The trial court found that Market Master, in addition to paying Defendant $500.00 per month rent for the use of office space in Defendant's home, pays for the cars driven by Defendant and his current wife and for their medical and dental insurance. Market Master also provides life insurance for Defendant, and profit sharing. Defendant currently has a retirement account with Market Master in excess of $15,600.00. Although Defendant did not present credible evidence of his current income, tax records revealed that Defendant's wages in 1995 were in excess of $4,000.00 per month, and the wages of Defendant's current wife in 1995 were in excess of $6,000.00 per month. Finally, the trial court found that Defendant's salary from Market Master decreased "at about the time that [D]efendant stopped paying [P]laintiff the alimony payments due under the Separation Agreement." The trial court noted that this "evidence[d] a deliberate pattern of conduct by [D]efendant to depress [his] income and thereby defeat [P]laintiff's rights under the Separation Agreement." The trial court found as liabilities payments of $400.00 per month for personal debt, and a $1,154.00 monthly mortgage payment on Defendant's $127,000.00 home. Based on these findings, the trial court concluded that Defendant has the "means and ability to carry out the terms of paragraph 18 of the Separation Agreement and to pay the arrearages due [P]laintiff."

The trial court entered judgment on 4 December 1996 ordering that Plaintiff recover of Defendant $66,000.00 in alimony arrearages which had accrued since entry of the 1993 judgment for damages against Defendant. The trial court ordered Defendant to pay Plaintiff the $1,500.00 monthly alimony payment as provided in the Separation Agreement, as well as an additional $1,000.00 per month until both the $66,000.00 found to be due in this action and the 1993 judgment in the amount of $13,450.00 were paid in full.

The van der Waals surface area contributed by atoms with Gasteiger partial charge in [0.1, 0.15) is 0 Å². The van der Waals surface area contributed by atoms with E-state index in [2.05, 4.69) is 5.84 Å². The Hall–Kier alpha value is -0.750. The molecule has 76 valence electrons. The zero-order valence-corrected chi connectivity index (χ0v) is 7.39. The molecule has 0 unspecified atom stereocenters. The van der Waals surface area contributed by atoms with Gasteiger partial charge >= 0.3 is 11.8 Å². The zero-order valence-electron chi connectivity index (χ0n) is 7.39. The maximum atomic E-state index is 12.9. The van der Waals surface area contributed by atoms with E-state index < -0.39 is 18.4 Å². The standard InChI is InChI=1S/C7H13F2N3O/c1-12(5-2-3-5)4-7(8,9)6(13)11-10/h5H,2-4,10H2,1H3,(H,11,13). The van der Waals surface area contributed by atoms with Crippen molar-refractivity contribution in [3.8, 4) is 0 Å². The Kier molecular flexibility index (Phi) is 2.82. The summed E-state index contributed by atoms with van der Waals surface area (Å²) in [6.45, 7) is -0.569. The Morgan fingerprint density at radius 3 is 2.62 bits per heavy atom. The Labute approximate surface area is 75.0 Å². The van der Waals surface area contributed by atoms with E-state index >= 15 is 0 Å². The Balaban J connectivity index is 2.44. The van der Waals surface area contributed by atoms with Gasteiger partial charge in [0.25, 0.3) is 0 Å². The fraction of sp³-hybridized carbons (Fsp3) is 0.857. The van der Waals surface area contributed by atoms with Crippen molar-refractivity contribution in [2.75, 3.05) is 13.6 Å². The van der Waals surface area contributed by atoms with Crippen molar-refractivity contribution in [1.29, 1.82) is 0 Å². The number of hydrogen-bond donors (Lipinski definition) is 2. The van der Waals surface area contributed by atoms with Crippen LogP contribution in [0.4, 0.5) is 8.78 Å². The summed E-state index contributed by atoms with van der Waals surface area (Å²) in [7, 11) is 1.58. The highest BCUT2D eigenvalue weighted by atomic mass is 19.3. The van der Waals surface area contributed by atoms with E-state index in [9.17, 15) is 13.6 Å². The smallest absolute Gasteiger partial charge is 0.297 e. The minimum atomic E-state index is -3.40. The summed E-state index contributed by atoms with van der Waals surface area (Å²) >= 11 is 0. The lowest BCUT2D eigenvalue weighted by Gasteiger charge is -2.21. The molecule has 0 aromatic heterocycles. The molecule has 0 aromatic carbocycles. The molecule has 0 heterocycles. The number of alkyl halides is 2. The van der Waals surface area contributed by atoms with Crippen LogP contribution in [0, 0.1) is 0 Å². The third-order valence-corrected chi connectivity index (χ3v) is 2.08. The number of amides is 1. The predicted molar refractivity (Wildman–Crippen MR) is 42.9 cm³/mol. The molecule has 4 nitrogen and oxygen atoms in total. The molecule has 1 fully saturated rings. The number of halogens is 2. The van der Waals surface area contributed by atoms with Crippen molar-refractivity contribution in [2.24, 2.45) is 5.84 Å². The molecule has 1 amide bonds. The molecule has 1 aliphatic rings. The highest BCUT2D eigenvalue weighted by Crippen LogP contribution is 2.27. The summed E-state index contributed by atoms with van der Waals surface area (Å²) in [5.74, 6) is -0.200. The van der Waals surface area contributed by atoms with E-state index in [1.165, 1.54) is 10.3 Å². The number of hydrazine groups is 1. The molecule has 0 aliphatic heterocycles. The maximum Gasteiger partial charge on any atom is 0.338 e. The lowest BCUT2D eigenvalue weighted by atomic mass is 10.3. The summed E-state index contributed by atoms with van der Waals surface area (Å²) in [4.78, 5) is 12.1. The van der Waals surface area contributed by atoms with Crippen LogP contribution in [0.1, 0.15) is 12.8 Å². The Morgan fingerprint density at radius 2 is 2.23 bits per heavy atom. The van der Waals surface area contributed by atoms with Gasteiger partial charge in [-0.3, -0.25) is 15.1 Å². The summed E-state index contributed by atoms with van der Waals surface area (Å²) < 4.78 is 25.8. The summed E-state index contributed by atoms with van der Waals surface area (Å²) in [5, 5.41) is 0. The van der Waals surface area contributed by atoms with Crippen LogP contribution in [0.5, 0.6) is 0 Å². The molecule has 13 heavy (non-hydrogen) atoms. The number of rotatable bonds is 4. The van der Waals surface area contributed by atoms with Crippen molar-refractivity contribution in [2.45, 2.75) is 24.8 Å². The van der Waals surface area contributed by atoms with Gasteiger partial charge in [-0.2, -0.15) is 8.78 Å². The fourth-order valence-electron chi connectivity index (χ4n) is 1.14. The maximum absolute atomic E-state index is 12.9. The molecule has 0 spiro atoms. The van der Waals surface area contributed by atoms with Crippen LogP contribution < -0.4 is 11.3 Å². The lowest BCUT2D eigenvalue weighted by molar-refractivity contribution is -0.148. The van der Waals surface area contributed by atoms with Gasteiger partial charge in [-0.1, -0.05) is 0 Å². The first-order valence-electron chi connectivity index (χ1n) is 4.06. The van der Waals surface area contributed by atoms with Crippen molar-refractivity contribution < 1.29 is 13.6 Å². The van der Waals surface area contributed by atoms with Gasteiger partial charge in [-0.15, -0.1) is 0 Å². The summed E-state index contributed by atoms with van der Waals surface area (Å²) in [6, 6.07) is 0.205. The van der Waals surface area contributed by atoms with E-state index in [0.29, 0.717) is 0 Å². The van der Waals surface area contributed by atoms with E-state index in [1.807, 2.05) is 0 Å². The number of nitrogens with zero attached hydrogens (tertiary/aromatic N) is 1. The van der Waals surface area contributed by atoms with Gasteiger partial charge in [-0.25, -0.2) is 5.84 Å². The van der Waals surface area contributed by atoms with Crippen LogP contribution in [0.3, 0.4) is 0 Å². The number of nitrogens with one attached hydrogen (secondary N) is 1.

Subsequently, on 20 December 1996, Defendant filed a motion for new trial and relief from judgment, pursuant to the North Carolina Rules of Civil Procedure. In this 20 December 1996 motion, Defendant contended that the trial court should grant a new trial pursuant to Rule 59(a)(4) (newly discovered material evidence), Rule 59(a)(7) (insufficient evidence), Rule 59(a)(8) (error in law), and Rule 59(a)(9) (any other reason heretofore recognized as grounds for new trial). Defendant also contended in his 20 December 1996 motion that the trial court should grant him relief from the 4 December 1996 judgment pursuant to Rule 60(b)(2) (newly discovered evidence), Rule 60(b)(3) (fraud), Rule 60(b)(4) (judgment is void), and Rule 60(b)(5) (judgment is no longer equitable). The trial ...